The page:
While on vacation, I tried wakeboarding for the first time in my entire life. In fact, it was my first time on a boat like that. My first time tubing. Yes, I'm 26. Shut up.
My wakeboarding pretty much consisted of me getting pulled by the boat, trying to stand, and then falling. Then I'd get to float in the water while they pulled the boat around so I could try (and fail) again. I didn't get up. I probably looked like an idiot. But I tried.
For me, that was the most important part.
You see, one of my major goals as a teenager was to avoid looking stupid at all costs. I'm not kidding. I didn't dance or sing in public because I didn't want to look stupid. Even if I knew the answer to a question, I didn't raise my hand in case I was wrong and didn't know it. I didn't make small talk or try to meet people for fear I'd sound like an idiot.
I never, ever tried anything new because I'd look stupid if I didn't get it right immediately. I mean, I live in Utah—some of the best snow on the continent—and I've still never tried skiing or snowboarding, etc.
I'm not proud of this, but it's the truth. I think it's the truth for a lot of people. Even now I still have lingering fears:
I'll make a fool of myself.
I'll fall on my face.
I'll never be good at anything.
People will laugh.
Everyone will stare at me.
They'll think I'm stupid.
But here's the thing—if you want to learn or grow or gain skill in anything you have to look stupid at some point. It's part of the process. Of course you don't know how to do it at first. Of course you're going to make mistakes. Yes, you ARE a n00b.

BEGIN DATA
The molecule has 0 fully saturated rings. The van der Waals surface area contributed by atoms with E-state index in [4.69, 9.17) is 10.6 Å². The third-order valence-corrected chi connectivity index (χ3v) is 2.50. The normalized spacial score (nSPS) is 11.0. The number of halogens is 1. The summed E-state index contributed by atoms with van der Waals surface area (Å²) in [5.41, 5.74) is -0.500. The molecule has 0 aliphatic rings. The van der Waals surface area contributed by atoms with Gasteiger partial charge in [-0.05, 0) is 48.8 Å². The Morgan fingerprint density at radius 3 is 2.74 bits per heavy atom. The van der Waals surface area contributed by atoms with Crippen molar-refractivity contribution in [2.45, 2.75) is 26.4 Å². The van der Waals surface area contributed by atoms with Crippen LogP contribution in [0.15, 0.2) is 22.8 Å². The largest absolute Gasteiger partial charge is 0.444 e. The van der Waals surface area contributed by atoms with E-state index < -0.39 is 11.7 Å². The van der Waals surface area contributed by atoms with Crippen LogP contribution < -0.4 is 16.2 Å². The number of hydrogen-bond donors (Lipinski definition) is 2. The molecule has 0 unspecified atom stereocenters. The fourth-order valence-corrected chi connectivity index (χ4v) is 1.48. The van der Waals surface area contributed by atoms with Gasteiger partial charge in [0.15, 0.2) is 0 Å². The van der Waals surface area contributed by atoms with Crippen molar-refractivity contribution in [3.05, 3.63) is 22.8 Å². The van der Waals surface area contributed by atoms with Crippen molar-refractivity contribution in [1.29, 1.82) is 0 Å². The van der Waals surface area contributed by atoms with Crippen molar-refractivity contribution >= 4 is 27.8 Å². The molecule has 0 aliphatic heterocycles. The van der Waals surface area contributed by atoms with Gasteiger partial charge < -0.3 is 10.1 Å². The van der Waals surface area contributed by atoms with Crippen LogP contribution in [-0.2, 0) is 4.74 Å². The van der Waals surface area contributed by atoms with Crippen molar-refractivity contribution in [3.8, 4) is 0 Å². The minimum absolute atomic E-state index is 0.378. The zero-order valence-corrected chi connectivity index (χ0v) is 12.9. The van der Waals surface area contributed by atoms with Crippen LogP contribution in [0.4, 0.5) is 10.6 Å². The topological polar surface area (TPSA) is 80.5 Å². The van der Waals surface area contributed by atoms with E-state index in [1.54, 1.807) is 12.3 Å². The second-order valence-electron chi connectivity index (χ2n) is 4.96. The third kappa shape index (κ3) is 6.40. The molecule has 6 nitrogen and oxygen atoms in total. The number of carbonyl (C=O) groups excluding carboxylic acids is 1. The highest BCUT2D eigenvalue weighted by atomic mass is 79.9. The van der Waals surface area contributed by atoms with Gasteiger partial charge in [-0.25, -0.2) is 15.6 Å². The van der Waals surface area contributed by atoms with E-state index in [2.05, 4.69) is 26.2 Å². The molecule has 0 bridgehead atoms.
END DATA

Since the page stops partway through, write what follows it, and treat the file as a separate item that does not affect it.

We were all once "n00bs," which is why it drives me crazy to see supposed n00bs treated harshly. So what if someone is brand new to writing, blogging, drawing, running, cooking, etc? Does that give us a right to laugh at their mistakes—some of the same mistakes we've made on our journeys? Who's to say they won't surpass us in time?
I'm not saying this for any reason except that I've been thinking about it since trying wakeboarding. Why did I find the courage to try? I knew Kasie and Jared wouldn't make fun of me, even if all I did was fall. And every time I did, they told me I was doing a good job, even though both of them were more seasoned and skilled. I can't tell you how grateful I am for that. Because with them I didn't feel stupid, even though all I did was mess up.
It reminded me that I always want to be that way—I want to be there for people who are learning. I don't want to be the person who intimidates or criticizes or otherwise makes a beginner feel like they should give up. I want to encourage and teach and help. I want everyone to feel like they can master something if they just practice, because it's true. Some may take more practice than others (hi, 12 finished "novels" here), some may take less.
In the end, trying is what matters. Trying is the only way to get better—the only way to eventually not look stupid. And it's much easier to try when people are cheering you on instead of laughing.